tional work, not alone as regards the physical requirements
of its members, but for the beginnings in mental and spiritual
culture and in the inculcation of ideals. From this it will be
seen how important it is that a person should represent in
his home relations the elements that make up the true and
best ideal of the American home.

The municipal ideal. We have in our country at the pres-


ent time certain well-defined municipal ideals. Like the ideal
of the home, the municipal ideal may vary somewhat in
different sections of the country and under different condi-
tions; but also, like the ideal of the home, there are certain
basal elements which are considered essential to it, and are
therefore very generally accepted. The municipal ideal is
also composite and more or less complex in its character. In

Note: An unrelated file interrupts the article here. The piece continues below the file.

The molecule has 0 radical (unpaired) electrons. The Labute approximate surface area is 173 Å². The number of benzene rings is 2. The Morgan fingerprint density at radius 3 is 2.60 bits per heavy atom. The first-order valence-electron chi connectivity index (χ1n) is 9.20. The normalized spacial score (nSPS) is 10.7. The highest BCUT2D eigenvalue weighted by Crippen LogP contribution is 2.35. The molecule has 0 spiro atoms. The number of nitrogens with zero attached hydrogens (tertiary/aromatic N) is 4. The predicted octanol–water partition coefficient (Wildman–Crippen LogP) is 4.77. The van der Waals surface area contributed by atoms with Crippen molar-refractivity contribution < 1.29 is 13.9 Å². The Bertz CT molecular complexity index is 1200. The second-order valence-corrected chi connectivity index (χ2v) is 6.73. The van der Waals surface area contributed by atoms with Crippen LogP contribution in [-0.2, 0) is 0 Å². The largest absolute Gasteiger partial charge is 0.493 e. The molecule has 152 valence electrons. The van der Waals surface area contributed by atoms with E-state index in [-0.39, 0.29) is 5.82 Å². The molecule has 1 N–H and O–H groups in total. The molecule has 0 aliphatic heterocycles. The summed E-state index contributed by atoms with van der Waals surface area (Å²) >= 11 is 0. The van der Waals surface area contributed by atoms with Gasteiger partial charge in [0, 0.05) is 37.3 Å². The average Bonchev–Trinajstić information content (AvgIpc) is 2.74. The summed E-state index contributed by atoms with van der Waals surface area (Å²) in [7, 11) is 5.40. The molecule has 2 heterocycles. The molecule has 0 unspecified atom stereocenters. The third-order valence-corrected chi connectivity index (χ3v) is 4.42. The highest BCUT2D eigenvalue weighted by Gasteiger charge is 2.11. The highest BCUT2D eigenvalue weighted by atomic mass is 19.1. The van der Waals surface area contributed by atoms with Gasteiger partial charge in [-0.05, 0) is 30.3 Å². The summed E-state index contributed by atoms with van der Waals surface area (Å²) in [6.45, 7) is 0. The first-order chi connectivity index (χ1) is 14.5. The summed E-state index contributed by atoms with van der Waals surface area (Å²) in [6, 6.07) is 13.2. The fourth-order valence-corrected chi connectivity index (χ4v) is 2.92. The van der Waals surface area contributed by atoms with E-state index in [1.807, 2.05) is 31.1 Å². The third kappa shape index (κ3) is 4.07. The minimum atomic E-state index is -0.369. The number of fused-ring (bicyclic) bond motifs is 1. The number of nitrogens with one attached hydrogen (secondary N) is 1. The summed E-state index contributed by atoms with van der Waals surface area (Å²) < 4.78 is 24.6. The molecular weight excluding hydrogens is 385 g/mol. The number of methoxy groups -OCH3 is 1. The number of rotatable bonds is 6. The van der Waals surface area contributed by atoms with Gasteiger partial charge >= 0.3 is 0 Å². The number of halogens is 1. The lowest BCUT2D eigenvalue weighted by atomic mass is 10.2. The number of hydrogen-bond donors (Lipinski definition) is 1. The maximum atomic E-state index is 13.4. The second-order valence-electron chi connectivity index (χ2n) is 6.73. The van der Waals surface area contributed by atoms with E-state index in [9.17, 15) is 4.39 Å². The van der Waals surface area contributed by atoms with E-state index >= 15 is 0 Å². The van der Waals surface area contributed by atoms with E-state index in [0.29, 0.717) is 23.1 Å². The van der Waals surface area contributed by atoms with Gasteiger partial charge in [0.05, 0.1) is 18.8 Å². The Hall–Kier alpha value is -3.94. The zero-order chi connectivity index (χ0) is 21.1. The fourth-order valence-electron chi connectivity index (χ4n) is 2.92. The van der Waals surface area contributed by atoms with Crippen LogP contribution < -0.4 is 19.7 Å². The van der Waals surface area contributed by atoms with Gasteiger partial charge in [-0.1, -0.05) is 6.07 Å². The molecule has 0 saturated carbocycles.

general, it finds its material expression in the quality of the
roads, sidewalks, public buildings, parks, street-lighting,
water-supply, hygienic conditions, and other material mu-
nicipal interests. Each of these reflects the character of the
administrative department in a given community, and also
the standards of the individual community in civic matters.
It is true that the highest ideal of excellence has not yet been
attained, and many communities fall far short of it, but this
ideal is being more and more accepted as the standard by
which municipal conditions may be measured. As such, it is
rapidly becoming one of our national ideals, and a part of the
national character. A person to represent in himself the best
in community life must understand the recognized municipal
ideals, and express them in his attitude toward all questions
that are concerned with community w^elfare.

Commercial ideals. In the business world of to-day there
are certain definite commercial ideals that are recognized
in practically all transactions, small as well as large. Among
the more important of these are the ideals of honesty, truth-
fulness, square dealing, and the like, which are based upon
the principles that govern the dealings of men with one
another. Therefore these ideals are universally accepted as
the standards by which business transactions should be regu-